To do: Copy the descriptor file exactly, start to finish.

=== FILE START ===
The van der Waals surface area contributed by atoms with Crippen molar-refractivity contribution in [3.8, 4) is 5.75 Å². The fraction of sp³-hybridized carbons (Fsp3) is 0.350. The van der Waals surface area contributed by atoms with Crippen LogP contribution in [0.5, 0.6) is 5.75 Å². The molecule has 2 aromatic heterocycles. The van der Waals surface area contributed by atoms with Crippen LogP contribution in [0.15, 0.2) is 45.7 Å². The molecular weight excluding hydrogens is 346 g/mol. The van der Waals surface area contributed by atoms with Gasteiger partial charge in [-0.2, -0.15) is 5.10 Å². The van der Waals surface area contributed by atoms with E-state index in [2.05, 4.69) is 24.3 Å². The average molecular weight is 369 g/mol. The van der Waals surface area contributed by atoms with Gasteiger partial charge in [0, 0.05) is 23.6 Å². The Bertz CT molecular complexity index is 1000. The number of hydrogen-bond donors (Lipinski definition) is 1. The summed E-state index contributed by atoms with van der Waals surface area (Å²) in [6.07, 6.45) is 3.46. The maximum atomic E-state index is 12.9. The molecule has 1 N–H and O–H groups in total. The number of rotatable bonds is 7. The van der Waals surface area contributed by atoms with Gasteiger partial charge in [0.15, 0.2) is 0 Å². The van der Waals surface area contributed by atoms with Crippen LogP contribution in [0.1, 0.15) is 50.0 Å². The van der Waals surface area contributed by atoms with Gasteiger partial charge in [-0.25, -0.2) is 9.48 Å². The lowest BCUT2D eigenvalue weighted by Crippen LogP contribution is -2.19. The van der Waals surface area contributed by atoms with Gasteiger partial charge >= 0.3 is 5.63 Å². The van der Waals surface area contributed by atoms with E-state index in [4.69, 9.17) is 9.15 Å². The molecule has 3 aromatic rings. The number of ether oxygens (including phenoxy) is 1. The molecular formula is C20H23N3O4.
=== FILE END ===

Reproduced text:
The van der Waals surface area contributed by atoms with Crippen molar-refractivity contribution in [3.8, 4) is 5.75 Å². The fraction of sp³-hybridized carbons (Fsp3) is 0.350. The van der Waals surface area contributed by atoms with Crippen LogP contribution in [0.5, 0.6) is 5.75 Å². The molecule has 2 aromatic heterocycles. The van der Waals surface area contributed by atoms with Crippen LogP contribution in [0.15, 0.2) is 45.7 Å². The molecular weight excluding hydrogens is 346 g/mol. The van der Waals surface area contributed by atoms with Gasteiger partial charge in [-0.2, -0.15) is 5.10 Å². The van der Waals surface area contributed by atoms with E-state index in [2.05, 4.69) is 24.3 Å². The average molecular weight is 369 g/mol. The van der Waals surface area contributed by atoms with Gasteiger partial charge in [0, 0.05) is 23.6 Å². The Bertz CT molecular complexity index is 1000. The number of hydrogen-bond donors (Lipinski definition) is 1. The summed E-state index contributed by atoms with van der Waals surface area (Å²) in [6.07, 6.45) is 3.46. The maximum atomic E-state index is 12.9. The molecule has 1 N–H and O–H groups in total. The number of rotatable bonds is 7. The van der Waals surface area contributed by atoms with Gasteiger partial charge in [0.15, 0.2) is 0 Å². The van der Waals surface area contributed by atoms with Crippen LogP contribution in [0.1, 0.15) is 50.0 Å². The van der Waals surface area contributed by atoms with Gasteiger partial charge in [-0.25, -0.2) is 9.48 Å². The lowest BCUT2D eigenvalue weighted by Crippen LogP contribution is -2.19. The van der Waals surface area contributed by atoms with Gasteiger partial charge >= 0.3 is 5.63 Å². The van der Waals surface area contributed by atoms with E-state index in [4.69, 9.17) is 9.15 Å². The molecule has 3 aromatic rings. The number of ether oxygens (including phenoxy) is 1. The molecular formula is C20H23N3O4.